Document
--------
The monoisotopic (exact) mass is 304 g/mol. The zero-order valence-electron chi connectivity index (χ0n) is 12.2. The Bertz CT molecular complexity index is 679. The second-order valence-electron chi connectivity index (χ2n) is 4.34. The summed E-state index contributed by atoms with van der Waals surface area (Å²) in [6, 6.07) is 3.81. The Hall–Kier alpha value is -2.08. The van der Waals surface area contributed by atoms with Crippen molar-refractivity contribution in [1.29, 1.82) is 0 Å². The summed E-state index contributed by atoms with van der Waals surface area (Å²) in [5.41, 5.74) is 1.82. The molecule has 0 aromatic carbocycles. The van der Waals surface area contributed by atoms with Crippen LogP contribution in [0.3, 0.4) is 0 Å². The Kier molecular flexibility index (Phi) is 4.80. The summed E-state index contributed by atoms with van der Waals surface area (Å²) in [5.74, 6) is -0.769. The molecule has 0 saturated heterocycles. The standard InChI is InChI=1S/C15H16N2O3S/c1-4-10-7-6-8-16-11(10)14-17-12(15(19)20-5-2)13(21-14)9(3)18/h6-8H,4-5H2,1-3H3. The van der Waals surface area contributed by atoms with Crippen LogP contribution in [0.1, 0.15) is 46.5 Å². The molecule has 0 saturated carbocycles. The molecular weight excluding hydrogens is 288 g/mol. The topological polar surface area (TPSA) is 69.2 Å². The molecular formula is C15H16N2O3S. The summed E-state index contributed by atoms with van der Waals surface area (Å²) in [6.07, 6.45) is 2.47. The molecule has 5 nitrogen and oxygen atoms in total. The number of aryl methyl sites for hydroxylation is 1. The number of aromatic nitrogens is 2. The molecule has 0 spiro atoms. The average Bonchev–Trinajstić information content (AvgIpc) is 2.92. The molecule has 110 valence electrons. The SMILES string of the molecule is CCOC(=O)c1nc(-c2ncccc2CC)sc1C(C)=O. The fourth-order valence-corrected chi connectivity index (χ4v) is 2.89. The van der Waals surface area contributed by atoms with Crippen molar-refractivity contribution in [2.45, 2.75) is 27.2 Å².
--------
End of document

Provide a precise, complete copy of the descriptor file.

The monoisotopic (exact) mass is 304 g/mol. The zero-order valence-electron chi connectivity index (χ0n) is 12.2. The Bertz CT molecular complexity index is 679. The second-order valence-electron chi connectivity index (χ2n) is 4.34. The summed E-state index contributed by atoms with van der Waals surface area (Å²) in [6, 6.07) is 3.81. The Hall–Kier alpha value is -2.08. The van der Waals surface area contributed by atoms with Crippen molar-refractivity contribution in [1.29, 1.82) is 0 Å². The summed E-state index contributed by atoms with van der Waals surface area (Å²) in [5.41, 5.74) is 1.82. The molecule has 0 aromatic carbocycles. The van der Waals surface area contributed by atoms with Crippen LogP contribution in [0.3, 0.4) is 0 Å². The Kier molecular flexibility index (Phi) is 4.80. The summed E-state index contributed by atoms with van der Waals surface area (Å²) in [5.74, 6) is -0.769. The molecule has 0 saturated heterocycles. The standard InChI is InChI=1S/C15H16N2O3S/c1-4-10-7-6-8-16-11(10)14-17-12(15(19)20-5-2)13(21-14)9(3)18/h6-8H,4-5H2,1-3H3. The van der Waals surface area contributed by atoms with Crippen LogP contribution in [0.1, 0.15) is 46.5 Å². The molecule has 0 saturated carbocycles. The molecular weight excluding hydrogens is 288 g/mol. The topological polar surface area (TPSA) is 69.2 Å². The molecular formula is C15H16N2O3S. The summed E-state index contributed by atoms with van der Waals surface area (Å²) in [6.07, 6.45) is 2.47. The molecule has 5 nitrogen and oxygen atoms in total. The number of aryl methyl sites for hydroxylation is 1. The number of aromatic nitrogens is 2. The molecule has 0 spiro atoms. The average Bonchev–Trinajstić information content (AvgIpc) is 2.92. The molecule has 110 valence electrons. The SMILES string of the molecule is CCOC(=O)c1nc(-c2ncccc2CC)sc1C(C)=O. The fourth-order valence-corrected chi connectivity index (χ4v) is 2.89. The van der Waals surface area contributed by atoms with Crippen molar-refractivity contribution in [2.45, 2.75) is 27.2 Å².